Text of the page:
Last week, it was revealed that an undisclosed Australian based defence subcontractor had been hacked. Up to 30GB of data had been stolen from their servers. The data was related to key defence projects, including the development of Joint Strike Fighter Jets and information on some of Australia’s newly developed submarines.
Two of Australia’s top cyber intelligence agencies, the Australian Signals Directorate (ASD) and the national Computer Emergency Response Team (CERT) worked together to investigate the breach. It was discovered that the data breach to the subcontractor’s servers had occurred as early as July 2016. The perpetrator, codenamed ‘Alf’ by the ASD had obtained access to the data up until November 2016, after the ASD discovered its activities.
The subcontracting company was not aware that they had been the victims of a data breach until after it had been discovered. The joint investigation by the ASD and CERT revealed that there were several deficiencies in the company’s IT defences. In fact, the breach was initially discovered by a ‘partner organisation’ that worked with the subcontracting company. They intended to report the breach but were hampered by regulatory and legal processes that they needed to go through.
Other security deficiencies that were identified included:
- Small IT staff numbers in place to maintain data and server security;
- Unpatched operating systems that had not been updated in almost a year;
- Loose implementation of admin rights on networks, servers and equipment (‘Alf’ hacked their admin portal and installed archiving software thanks to this vulnerability that enabled him to obtain the data); and
- Lax password renewal, with administrative systems using the default ‘admin’ or ‘guest’ passwords.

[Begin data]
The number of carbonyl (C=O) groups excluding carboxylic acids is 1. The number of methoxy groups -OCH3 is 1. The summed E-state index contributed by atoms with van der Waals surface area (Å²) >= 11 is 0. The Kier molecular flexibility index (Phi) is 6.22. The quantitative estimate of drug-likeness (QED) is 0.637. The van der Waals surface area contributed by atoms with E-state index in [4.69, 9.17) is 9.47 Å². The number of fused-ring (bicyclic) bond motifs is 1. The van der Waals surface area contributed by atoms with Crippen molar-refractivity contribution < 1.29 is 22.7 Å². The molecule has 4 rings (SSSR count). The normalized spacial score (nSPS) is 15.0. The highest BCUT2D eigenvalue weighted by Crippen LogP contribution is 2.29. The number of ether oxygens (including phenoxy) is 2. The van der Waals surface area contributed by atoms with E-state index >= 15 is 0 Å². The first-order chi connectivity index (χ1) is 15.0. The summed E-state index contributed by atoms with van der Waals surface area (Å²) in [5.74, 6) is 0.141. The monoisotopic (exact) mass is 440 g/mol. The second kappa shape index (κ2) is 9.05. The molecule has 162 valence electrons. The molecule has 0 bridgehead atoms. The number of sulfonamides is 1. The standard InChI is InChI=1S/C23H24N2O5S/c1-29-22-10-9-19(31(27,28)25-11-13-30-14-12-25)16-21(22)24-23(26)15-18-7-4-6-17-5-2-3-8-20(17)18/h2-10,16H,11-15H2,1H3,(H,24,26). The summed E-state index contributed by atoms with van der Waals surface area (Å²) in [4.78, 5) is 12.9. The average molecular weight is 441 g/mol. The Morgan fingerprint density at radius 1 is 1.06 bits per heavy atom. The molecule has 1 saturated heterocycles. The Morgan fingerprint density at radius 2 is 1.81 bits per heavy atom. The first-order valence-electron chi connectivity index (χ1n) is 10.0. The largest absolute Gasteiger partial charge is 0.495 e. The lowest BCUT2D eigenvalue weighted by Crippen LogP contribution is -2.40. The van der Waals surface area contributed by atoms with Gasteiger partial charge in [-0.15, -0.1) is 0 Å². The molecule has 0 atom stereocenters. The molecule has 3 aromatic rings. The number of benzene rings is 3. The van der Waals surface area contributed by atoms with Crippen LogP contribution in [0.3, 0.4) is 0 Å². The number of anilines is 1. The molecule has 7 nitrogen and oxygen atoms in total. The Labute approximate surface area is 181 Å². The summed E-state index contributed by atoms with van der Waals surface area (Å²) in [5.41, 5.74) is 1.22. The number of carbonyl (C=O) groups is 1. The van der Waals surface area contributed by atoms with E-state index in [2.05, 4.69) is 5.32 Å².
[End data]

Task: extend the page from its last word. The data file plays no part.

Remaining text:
News of the data breach coincided with the launch of a new Cyber Security Centre in Melbourne. Along with another centre established in Brisbane, these centres will provide the latest information on cyber security to the public and provide some assistance to businesses in securing their IT systems effectively.
While most businesses may not manage data relating to government projects or national security, it is still imperative that your business, no matter how large or small, be well protected from cyber attacks.
Securing your IT does not require defence agency levels of sophistication either. As per the above, key lessons to learn include:
- Practice good password management – It is important that all employees change passwords regularly as well as create hard to breach passwords (using numbers, punctuation marks etc)
- Patch software and operating systems regularly – more importantly, always ensure that the software used comes from reliable sources that can provide patch updates and additional support
- Control admin rights on your equipment and networks – ensure that access to the backend functions of your systems is restricted to only those who are qualified to use it.
- Ensure you have well-trained and resilient IT staff – engage staff that are willing and able to adapt to the latest trends in cyber security.
Additionally, ensure that all your staff is trained to some extent to recognise phishing or viral activity. Social engineering attacks occur when staff open suspicious emails, for example, and inadvertently expose their networks to an attack.
With the increase in cyber attacks around the world that have affected all manner of organisations including healthcare, governments and financial institutions; it is clear that no business, no matter how big or small, is safe from hacking.
There are resources available to you that can assist and consult you in assessing, preparing and protecting your IT systems so that your business is ready to handle the next cyber threat. If your organisation requires assistance in any of the aforementioned areas, do not hesitate to contact Agilient.
The Agilient Team